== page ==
Make sure you are wearing a good quality mask the entire time, at least a three-ply surgical mask or an N95 or KN95 mask. Bring your own water but try not to take off your mask unless absolutely necessary. The office should have lots of hand sanitizer, but bring your own and use it after touching frequently used surfaces like doorknobs.
Also ask if the in-person visit is absolutely necessary. Can a lot be done over the phone, including speaking with the doctor? Maybe all you need to do when you show up is to get a blood draw or a procedure. Can your registration be done in advance to minimize in-person contact?
CNN: What do you say to people who would rather wait until they’re vaccinated before going to the doctor?
Wen: This might be a reasonable decision, depending on why you’re going to the doctor and how long you might need to wait until you’re vaccinated.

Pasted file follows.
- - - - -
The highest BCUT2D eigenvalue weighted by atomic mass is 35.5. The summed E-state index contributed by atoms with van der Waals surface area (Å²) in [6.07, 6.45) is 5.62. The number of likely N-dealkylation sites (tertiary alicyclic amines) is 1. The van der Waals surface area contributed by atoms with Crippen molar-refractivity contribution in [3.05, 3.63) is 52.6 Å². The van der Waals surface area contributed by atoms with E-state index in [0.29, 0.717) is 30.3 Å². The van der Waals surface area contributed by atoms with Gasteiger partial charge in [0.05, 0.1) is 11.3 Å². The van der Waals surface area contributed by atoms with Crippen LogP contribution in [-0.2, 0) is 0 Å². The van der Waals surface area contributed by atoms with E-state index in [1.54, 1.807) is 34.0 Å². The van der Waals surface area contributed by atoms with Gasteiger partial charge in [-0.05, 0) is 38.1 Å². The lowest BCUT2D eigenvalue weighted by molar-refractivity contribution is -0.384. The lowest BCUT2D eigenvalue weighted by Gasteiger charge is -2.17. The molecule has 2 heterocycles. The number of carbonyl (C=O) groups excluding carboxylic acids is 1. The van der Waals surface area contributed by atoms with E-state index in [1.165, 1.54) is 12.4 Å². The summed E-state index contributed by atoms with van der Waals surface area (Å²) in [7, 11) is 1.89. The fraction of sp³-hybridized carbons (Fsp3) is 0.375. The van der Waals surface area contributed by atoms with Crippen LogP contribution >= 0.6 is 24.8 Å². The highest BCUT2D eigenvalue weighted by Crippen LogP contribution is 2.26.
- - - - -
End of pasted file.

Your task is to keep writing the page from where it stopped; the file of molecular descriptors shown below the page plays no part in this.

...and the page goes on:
Let’s say that you don’t have anything urgent going on right now, and you can get almost everything taken care of through telemedicine. Maybe all you need is a routine dental cleaning and your annual cholesterol check. Let’s say also that you’re an essential worker, you are over 65, and you probably can get the vaccine in the next couple of months. If that’s the case, you should discuss with your doctor, but it might make sense to get vaccinated first and then go for your routine appointments.
If you’re not likely to be vaccinated until the late spring or early summer, that’s a bit long to put off your regular appointments. It’s probably better to go now and consolidate all the in-person tests and procedures into one visit.
In general, if you have ongoing medical conditions that require an in-person visit, and certainly if you have an urgent issue, you should go to your doctor. Follow all precautions to reduce your risk. Coronavirus is one of the reasons people could get sick and suffer ill health outcomes, but you must also watch out for your health in all other ways, too.